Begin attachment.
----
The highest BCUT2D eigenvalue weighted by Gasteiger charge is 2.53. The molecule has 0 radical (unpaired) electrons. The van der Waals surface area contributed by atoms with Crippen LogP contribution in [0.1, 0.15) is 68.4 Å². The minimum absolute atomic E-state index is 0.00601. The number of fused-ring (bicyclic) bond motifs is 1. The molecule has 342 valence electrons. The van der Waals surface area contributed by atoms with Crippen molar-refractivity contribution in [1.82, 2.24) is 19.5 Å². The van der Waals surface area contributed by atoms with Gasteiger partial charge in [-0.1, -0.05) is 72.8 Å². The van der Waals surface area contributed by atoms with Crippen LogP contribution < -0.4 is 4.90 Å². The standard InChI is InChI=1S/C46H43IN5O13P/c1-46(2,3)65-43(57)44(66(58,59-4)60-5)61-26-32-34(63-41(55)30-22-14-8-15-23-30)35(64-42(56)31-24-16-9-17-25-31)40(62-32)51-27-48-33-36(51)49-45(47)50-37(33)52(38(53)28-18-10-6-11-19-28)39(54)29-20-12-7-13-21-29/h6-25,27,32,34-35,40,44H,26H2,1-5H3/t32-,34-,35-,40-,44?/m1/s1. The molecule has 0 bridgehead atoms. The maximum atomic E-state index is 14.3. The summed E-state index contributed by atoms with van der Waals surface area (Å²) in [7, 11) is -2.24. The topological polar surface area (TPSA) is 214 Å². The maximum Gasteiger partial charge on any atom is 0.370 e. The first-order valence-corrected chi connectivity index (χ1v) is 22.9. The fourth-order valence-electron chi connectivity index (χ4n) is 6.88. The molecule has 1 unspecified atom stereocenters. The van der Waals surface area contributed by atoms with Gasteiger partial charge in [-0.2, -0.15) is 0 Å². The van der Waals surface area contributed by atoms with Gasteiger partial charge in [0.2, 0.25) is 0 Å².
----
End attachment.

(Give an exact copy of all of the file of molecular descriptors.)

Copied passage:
The highest BCUT2D eigenvalue weighted by Gasteiger charge is 2.53. The molecule has 0 radical (unpaired) electrons. The van der Waals surface area contributed by atoms with Crippen LogP contribution in [0.1, 0.15) is 68.4 Å². The minimum absolute atomic E-state index is 0.00601. The number of fused-ring (bicyclic) bond motifs is 1. The molecule has 342 valence electrons. The van der Waals surface area contributed by atoms with Crippen molar-refractivity contribution in [1.82, 2.24) is 19.5 Å². The van der Waals surface area contributed by atoms with Gasteiger partial charge in [-0.1, -0.05) is 72.8 Å². The van der Waals surface area contributed by atoms with Crippen LogP contribution < -0.4 is 4.90 Å². The standard InChI is InChI=1S/C46H43IN5O13P/c1-46(2,3)65-43(57)44(66(58,59-4)60-5)61-26-32-34(63-41(55)30-22-14-8-15-23-30)35(64-42(56)31-24-16-9-17-25-31)40(62-32)51-27-48-33-36(51)49-45(47)50-37(33)52(38(53)28-18-10-6-11-19-28)39(54)29-20-12-7-13-21-29/h6-25,27,32,34-35,40,44H,26H2,1-5H3/t32-,34-,35-,40-,44?/m1/s1. The molecule has 0 bridgehead atoms. The maximum atomic E-state index is 14.3. The summed E-state index contributed by atoms with van der Waals surface area (Å²) in [7, 11) is -2.24. The topological polar surface area (TPSA) is 214 Å². The maximum Gasteiger partial charge on any atom is 0.370 e. The first-order valence-corrected chi connectivity index (χ1v) is 22.9. The fourth-order valence-electron chi connectivity index (χ4n) is 6.88. The molecule has 1 unspecified atom stereocenters. The van der Waals surface area contributed by atoms with Gasteiger partial charge in [-0.2, -0.15) is 0 Å². The van der Waals surface area contributed by atoms with Gasteiger partial charge in [0.2, 0.25) is 0 Å².